It’s a rare three-book rather than two-book post today, a) to catch me up and b) because I didn’t have the most words in the world to say about two of these, so it was going to be a bit short otherwise. And I’ve changed the picture to my All Virago/All August image because two out of the three fit in with that challenge, so this is more relevant than the standard TBR picture.
This one will catch me up and I’ll tell you about the lovely Persephone I’m reading afterwards. And I’m proud to admit that even though I spent the entire DAY in Stratford-upon-Avon on Saturday, and did venture into one bookshop, I have NO book confessions to make!
Geordie Telfer – “Dictionary of Canadianisms”
(24 January 2014)
This was a kind Christmas present to both of us from our friends Madeleine and Mike. Matthew leafed through it too and found it interesting. It’s an amusing but also useful guide to Canadian cultural icons, references and idioms, including French-Canadian ones, mainly ones that all Canadians know of. I was a little confused by the insistence on “eh” as an integral part of Canadian English, as I’ve never known a Canadian to say that to me personally, and I spent many hours recently on a transcription project where all of those taking part were Canadian! They said “right” an awful lot, though, so maybe that’s a regional variant. Maybe a Canadian would like to comment on that.
There was a useful guide to the main areas of difference from US and UK English followed by an alphabetical listing of terms and phrases – both were interesting to read and will be useful in my editing and localising work. The cross-referencing was useful and accurate (not always the case in such books).
Mary Hocking – “Welcome Strangers”
(22 July 1994)
The third in the trilogy (again, my own copy, bought 20 years ago) and we catch up with the Fairley sisters, their mother, aunts and uncles, their various husbands and associates. Hocking is (rightly) celebrated as a novelist of the ordinary, you do still naturally seek for what this is “about”; Alice is a writer, and there is a lot in this book on this subject, as well as an examination of the lingering effects of the various experiences of war on the cast of characters. She’s good on the fear and paranoia that war and the way in which different states behave instil into people.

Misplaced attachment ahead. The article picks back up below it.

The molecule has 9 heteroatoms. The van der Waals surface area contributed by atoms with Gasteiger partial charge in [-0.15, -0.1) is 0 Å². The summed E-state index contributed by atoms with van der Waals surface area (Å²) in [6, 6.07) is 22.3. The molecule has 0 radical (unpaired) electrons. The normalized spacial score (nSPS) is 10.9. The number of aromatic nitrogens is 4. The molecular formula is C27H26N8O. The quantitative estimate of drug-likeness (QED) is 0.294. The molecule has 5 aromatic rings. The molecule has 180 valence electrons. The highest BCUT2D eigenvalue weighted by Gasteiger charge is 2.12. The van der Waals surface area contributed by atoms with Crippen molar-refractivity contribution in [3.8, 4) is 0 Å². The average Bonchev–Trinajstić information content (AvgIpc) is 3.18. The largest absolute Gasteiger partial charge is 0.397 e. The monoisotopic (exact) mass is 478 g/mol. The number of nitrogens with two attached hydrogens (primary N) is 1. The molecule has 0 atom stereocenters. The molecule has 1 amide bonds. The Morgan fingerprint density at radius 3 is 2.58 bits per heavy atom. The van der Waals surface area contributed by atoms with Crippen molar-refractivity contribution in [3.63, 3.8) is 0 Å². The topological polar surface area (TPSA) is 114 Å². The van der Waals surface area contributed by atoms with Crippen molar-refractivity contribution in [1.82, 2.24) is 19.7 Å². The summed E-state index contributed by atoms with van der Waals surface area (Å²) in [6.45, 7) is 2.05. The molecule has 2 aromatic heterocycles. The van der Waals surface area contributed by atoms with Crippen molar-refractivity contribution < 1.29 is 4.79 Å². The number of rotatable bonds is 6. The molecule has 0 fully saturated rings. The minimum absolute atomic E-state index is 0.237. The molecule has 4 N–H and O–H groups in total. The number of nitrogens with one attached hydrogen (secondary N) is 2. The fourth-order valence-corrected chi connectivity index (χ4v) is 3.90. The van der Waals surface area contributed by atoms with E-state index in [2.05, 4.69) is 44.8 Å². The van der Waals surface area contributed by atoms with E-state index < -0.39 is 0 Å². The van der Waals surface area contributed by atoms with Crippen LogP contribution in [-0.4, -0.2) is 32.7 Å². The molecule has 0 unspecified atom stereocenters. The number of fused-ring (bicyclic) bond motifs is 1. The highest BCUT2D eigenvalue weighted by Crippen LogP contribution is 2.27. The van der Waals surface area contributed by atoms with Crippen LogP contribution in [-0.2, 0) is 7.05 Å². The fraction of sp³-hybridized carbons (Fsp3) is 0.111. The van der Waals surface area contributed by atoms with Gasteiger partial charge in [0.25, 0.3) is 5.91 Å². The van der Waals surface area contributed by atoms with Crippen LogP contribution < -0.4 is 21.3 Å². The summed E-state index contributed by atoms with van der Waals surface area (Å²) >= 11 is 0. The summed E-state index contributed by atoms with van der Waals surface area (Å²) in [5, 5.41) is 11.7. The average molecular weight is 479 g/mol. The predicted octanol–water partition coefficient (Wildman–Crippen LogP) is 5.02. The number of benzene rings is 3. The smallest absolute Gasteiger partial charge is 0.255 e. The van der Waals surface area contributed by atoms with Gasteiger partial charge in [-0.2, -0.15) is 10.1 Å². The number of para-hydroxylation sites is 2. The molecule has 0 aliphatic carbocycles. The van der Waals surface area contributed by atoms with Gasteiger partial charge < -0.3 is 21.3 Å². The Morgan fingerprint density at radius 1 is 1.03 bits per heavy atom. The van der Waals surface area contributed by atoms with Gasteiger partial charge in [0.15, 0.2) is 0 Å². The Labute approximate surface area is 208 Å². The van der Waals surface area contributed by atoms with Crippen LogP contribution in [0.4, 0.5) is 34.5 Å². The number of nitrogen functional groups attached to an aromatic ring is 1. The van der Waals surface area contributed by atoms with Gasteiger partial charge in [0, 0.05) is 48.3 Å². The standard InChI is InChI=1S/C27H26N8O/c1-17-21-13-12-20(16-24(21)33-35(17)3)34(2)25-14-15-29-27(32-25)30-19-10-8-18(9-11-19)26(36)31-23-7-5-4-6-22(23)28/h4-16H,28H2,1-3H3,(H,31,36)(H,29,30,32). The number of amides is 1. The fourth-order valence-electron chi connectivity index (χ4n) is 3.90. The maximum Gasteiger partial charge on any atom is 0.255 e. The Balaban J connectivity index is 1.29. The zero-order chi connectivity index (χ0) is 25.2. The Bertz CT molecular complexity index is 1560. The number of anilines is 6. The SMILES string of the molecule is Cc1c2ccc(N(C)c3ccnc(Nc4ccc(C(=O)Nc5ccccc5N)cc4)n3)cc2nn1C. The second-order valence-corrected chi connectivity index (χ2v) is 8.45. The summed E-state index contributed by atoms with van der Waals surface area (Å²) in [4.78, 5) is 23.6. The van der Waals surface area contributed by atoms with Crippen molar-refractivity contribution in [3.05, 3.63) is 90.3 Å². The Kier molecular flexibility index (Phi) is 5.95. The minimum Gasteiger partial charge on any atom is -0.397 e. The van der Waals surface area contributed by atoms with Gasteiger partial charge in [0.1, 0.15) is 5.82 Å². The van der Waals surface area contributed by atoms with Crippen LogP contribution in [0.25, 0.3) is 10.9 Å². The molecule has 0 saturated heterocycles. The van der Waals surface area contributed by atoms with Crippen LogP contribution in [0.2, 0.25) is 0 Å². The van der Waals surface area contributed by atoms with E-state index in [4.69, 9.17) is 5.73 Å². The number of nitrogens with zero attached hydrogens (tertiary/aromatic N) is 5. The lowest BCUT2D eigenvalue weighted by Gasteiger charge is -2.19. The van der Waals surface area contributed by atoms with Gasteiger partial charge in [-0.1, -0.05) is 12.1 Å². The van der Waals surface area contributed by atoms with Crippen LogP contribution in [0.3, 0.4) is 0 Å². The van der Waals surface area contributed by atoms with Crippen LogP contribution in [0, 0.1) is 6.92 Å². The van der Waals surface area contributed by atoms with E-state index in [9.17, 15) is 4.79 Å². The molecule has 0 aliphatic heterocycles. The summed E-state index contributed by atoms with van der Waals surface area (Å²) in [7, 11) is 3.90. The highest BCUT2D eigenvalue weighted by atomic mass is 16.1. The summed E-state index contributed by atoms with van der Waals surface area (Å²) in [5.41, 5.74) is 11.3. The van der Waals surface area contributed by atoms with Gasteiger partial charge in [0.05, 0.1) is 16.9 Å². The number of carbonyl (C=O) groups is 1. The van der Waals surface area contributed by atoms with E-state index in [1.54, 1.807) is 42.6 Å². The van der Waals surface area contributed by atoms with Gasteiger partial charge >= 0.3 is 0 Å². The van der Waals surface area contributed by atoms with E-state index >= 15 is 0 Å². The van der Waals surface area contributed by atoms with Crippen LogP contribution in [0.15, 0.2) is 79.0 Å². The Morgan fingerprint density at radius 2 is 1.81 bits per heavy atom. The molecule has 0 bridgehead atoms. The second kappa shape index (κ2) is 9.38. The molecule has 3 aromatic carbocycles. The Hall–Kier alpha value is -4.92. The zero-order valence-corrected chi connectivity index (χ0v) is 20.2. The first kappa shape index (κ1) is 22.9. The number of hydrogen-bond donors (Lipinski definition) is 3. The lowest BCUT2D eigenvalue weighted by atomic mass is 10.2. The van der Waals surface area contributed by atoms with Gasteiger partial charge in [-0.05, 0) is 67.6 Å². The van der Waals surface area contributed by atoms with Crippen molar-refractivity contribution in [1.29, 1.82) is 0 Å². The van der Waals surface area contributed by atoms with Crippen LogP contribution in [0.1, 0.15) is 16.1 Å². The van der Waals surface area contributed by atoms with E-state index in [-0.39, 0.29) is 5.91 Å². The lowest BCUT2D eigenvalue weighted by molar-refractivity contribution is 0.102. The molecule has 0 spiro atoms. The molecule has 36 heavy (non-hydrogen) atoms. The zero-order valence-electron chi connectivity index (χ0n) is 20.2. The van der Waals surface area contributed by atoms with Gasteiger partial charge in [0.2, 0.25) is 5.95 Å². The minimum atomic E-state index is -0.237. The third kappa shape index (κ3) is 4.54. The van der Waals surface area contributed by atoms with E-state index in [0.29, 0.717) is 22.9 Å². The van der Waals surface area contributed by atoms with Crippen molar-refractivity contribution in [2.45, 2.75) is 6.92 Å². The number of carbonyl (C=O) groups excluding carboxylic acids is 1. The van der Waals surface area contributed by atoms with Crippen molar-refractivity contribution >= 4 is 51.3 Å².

I still did find it a bit cold and calculating. I can’t work out why I minded, because Taylor and Pym can be quite distanced and their characters are not always attractive. It might put people off a bit (if you don’t like Taylor and Pym in the first place, I’m not sure Hocking is for you) and there’s a lot of authorial comment about her characters, although the almost cubist views of different events from different perspectives is interesting. I’m glad I re-read this trilogy and re-acquainted myself with this author, but I’m not sure that I’d re-read them again.
Not a Virago edition, but a Virago author.
Angela Thirkell – “High Rising” (Virago)
(21 January 2014)
A birthday gift (along with the next two Barsetshire novels) from my friend Ali, after she’d bought some for herself, raved about them and encouraged me to take an interest in them. She was not wrong in doing that! A highly amusing romp of a novel which occupies the mutual overlap in the Venn diagram that comprises the Provincial Lady, Barbara Pym, Miss Buncle and Mapp and Lucia. The heroine, Laura, is rather adored by her creator, probably because she’s a writer herself, but that’s fine, and I personally loved her annoying son Tony, very accurately portrayed with his obsessions with railways and schoolboy friendships. Laura’s fierce independence and sharp comments to her neighbours and publisher are endearing, village life is charmingly portrayed, and it’s a cosy read, perfect for reading when you’re tired after a busy weekend and having a recline on the sofa or are a bit unwell. A nice introduction by Alexander McCall-Smith can be found in this pretty new Virago edition. Note: there are a few hunting references in the book which I know a few people have been bothered by, so just dropping that in. Nothing lurid or celebratory, and of its time. Also anti-Semitic comments which were affectionately used but a little (more) grating (to me), but neither are enough to spoil the read.
I’m currently reading Ruth Adam’s excellent Persephone “A Woman’s Place 1910-1975” which is a history of issues affecting women. I’ve already learnt quite a lot about suffragettes that I didn’t already know!